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December 16, 2002

New Ideas: Drawing Blind, Cheap Movies, Evo Lit Crit


About once a month I seem to spend a sleepless night caused by middle-aged problems too mundane to mention here. While this is a bit of a problem on several fronts, it does allow me to get some reading done. As a result I went rummaging through the Sunday New York Times about 3 a.m. last night looking for something to read in a hot bath, and was grateful to come across their magazine, which this week is given over to “The Second Annual Year in Ideas.” Several of their stories would seem to be of interest to our readers:

The first story “Even Blind People Can Draw,” showcases the work of Professor John M. Kennedy of the University of Toronto, who has been asking blind people to make drawings. (The blind people in question have been blind from infancy, so they’re not relying on skills developed during a period of sightedness.) Interestingly, from the standpoint of various artistic arguments that have been waged over the years, they make line drawings. The lines are of two types—lines separating figure/ground interfaces (outlines) and “axial” lines where two planes come together (contour). Very interestingly, they also make drawings in perspective! I believe some blind people are better at this than others, but the same could be said about the sighted. As Professor Kennedy notes:

Can blind people draw, using outline? Yes, often somewhat recognizably and at times quite well. Further, occasionally vantage points are explicitly noted. Familiar complex objects such as dogs are difficult for the blind—but they are for the sighted too. And at least one person can draw such objects quite competently.

Granted, mathematical perspective isn’t technically dependent on vision, but it does require knowing where items are in three dimensions—the surprise here is that blind people are capable of determining such coordinates quite accurately by touch, something that appears to have caught the cognitive science community by surprise. For the comfort of the non-academic draftsmen among us, the blind are also capable of deliberate distortion, if they are trying to emphasize some element of the drawing (for example, by putting it in another location than it is “in nature”or to make it larger or smaller relative to the rest of the drawing.) You can read the NY Times article here and an excerpt from Professor Kennedy’s “Drawing and the Blind” here.

The second story concerned the rise of digital filmmaking, headlined “Escape from Turnaround, The.” Of course, the chief attraction of such digital productions currently is their low cost, but—putting my business hat on—low cost is low risk, and low risk allows for a lot more experimentation. One firm profiled briefly in this story is InDigEnt, which produces digital films. Apparently their most successful production was “Tadpole,” which was made for $250,000, shown successfully at a film festival, and then sold to Miramax, which spent $5 million distributing the “film” to theaters. I never saw “Tadpole” and probably never will—for all I know it could be the worst movie ever made—but the implications of this type of movie production are very interesting if one enjoys movies other than studio blockbusters. There are probably less than 10 organizations in the U.S. that can really afford to make $25 million movies and have any interest in doing so; there are undoubtedly hundreds or thousands that could make movies for $250,000. Some of these organizations must possess or be able to hire some genuine talent. You can read the story here.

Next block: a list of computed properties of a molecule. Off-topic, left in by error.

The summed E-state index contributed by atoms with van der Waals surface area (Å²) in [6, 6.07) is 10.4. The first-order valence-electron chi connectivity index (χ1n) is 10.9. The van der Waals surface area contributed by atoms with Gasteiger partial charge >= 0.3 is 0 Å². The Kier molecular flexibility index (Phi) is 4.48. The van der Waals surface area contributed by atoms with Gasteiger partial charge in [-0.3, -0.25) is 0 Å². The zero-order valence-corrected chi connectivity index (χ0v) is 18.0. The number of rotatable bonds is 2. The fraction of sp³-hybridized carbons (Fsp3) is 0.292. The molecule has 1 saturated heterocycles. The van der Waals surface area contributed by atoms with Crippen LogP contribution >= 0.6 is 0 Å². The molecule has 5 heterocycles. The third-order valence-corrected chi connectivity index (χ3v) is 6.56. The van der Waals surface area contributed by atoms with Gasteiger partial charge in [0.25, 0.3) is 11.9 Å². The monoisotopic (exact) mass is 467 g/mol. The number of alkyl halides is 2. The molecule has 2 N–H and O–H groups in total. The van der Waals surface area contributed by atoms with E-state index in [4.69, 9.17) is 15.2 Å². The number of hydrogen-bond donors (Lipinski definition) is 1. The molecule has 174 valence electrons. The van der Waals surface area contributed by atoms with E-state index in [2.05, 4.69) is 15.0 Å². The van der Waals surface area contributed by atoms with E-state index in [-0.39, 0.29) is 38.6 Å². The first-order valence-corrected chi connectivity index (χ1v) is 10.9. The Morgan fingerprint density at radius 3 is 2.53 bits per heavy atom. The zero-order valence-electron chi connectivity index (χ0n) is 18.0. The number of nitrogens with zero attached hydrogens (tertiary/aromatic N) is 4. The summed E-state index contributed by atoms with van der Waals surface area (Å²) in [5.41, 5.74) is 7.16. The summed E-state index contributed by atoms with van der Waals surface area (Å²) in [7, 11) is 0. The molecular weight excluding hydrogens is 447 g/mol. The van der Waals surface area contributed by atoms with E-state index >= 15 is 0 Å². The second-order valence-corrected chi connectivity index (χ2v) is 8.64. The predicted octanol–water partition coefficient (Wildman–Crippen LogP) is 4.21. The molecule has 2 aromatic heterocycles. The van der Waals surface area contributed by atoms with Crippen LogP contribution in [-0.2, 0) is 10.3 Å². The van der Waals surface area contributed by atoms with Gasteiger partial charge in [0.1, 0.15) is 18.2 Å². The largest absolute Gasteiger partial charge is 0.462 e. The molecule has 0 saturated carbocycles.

The third story is “Darwinian Literary Criticism” which you can read here. Regrettably the author of the profile seems fundamentally disdainful of the insights that evolutionary biology can offer (but hey, that’s the New York Times for you—a highly conservative organization that works hard to make itself seem cutting edge.) Sample passage:

…in its current infant form, literary Dawinism is not always as sophisticated as the texts it seeks to critique. For one thing, like Darwinism itself, it posits that characters operate from a small set of shared drives—whereas novels interest us because they emphasize the idiosyncrasy of human behavior.

Of course, that would serve equally well as an argument against any critical methodology that lacks a specialist vocabulary sufficiently daunting to overawe armchair critics. I mean, what exactly is so sophisticated about the view of human nature presented in Marxist literary criticism? But I wander; after all, who am I to question the opinions of such an august literary mind? The real issue is that this trend is making large enough waves to get written about at all.



posted by Friedrich at December 16, 2002


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